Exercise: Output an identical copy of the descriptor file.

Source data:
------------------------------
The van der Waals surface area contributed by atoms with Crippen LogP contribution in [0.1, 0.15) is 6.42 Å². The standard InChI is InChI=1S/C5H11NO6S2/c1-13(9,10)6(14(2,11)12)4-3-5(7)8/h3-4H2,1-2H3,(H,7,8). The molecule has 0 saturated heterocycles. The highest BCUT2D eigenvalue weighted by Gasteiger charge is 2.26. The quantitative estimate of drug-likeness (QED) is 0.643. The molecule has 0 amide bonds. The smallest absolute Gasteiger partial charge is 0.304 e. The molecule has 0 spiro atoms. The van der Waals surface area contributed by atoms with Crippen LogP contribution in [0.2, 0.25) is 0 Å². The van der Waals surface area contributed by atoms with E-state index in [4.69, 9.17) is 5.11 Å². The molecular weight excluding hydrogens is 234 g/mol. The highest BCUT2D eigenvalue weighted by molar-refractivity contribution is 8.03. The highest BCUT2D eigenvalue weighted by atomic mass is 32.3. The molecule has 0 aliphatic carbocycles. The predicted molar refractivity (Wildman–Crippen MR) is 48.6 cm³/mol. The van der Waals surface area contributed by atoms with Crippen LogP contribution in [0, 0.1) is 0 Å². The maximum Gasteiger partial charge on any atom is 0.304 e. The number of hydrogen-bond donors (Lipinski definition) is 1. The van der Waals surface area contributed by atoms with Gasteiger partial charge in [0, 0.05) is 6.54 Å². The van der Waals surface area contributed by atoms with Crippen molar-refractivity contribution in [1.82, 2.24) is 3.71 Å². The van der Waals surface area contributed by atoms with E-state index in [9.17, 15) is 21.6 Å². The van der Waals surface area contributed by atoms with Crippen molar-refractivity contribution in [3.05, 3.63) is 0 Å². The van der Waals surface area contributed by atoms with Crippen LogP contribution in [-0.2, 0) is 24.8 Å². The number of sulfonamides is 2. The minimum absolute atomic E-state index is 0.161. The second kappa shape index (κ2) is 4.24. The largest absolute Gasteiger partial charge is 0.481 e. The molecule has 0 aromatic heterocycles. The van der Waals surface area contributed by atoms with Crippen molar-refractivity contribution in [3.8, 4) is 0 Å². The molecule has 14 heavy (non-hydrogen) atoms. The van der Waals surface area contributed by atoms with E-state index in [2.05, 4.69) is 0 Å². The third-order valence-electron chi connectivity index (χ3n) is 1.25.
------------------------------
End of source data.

The van der Waals surface area contributed by atoms with Crippen LogP contribution in [0.1, 0.15) is 6.42 Å². The standard InChI is InChI=1S/C5H11NO6S2/c1-13(9,10)6(14(2,11)12)4-3-5(7)8/h3-4H2,1-2H3,(H,7,8). The molecule has 0 saturated heterocycles. The highest BCUT2D eigenvalue weighted by Gasteiger charge is 2.26. The quantitative estimate of drug-likeness (QED) is 0.643. The molecule has 0 amide bonds. The smallest absolute Gasteiger partial charge is 0.304 e. The molecule has 0 spiro atoms. The van der Waals surface area contributed by atoms with Crippen LogP contribution in [0.2, 0.25) is 0 Å². The van der Waals surface area contributed by atoms with E-state index in [4.69, 9.17) is 5.11 Å². The molecular weight excluding hydrogens is 234 g/mol. The highest BCUT2D eigenvalue weighted by molar-refractivity contribution is 8.03. The highest BCUT2D eigenvalue weighted by atomic mass is 32.3. The molecule has 0 aliphatic carbocycles. The predicted molar refractivity (Wildman–Crippen MR) is 48.6 cm³/mol. The van der Waals surface area contributed by atoms with Crippen LogP contribution in [0, 0.1) is 0 Å². The maximum Gasteiger partial charge on any atom is 0.304 e. The number of hydrogen-bond donors (Lipinski definition) is 1. The van der Waals surface area contributed by atoms with Gasteiger partial charge in [0, 0.05) is 6.54 Å². The van der Waals surface area contributed by atoms with Crippen molar-refractivity contribution in [1.82, 2.24) is 3.71 Å². The van der Waals surface area contributed by atoms with E-state index in [9.17, 15) is 21.6 Å². The van der Waals surface area contributed by atoms with Crippen molar-refractivity contribution in [3.05, 3.63) is 0 Å². The van der Waals surface area contributed by atoms with Crippen LogP contribution in [-0.2, 0) is 24.8 Å². The number of sulfonamides is 2. The minimum absolute atomic E-state index is 0.161. The second kappa shape index (κ2) is 4.24. The largest absolute Gasteiger partial charge is 0.481 e. The molecule has 0 aromatic heterocycles. The van der Waals surface area contributed by atoms with Crippen molar-refractivity contribution in [3.8, 4) is 0 Å². The molecule has 14 heavy (non-hydrogen) atoms. The van der Waals surface area contributed by atoms with E-state index in [2.05, 4.69) is 0 Å². The third-order valence-electron chi connectivity index (χ3n) is 1.25.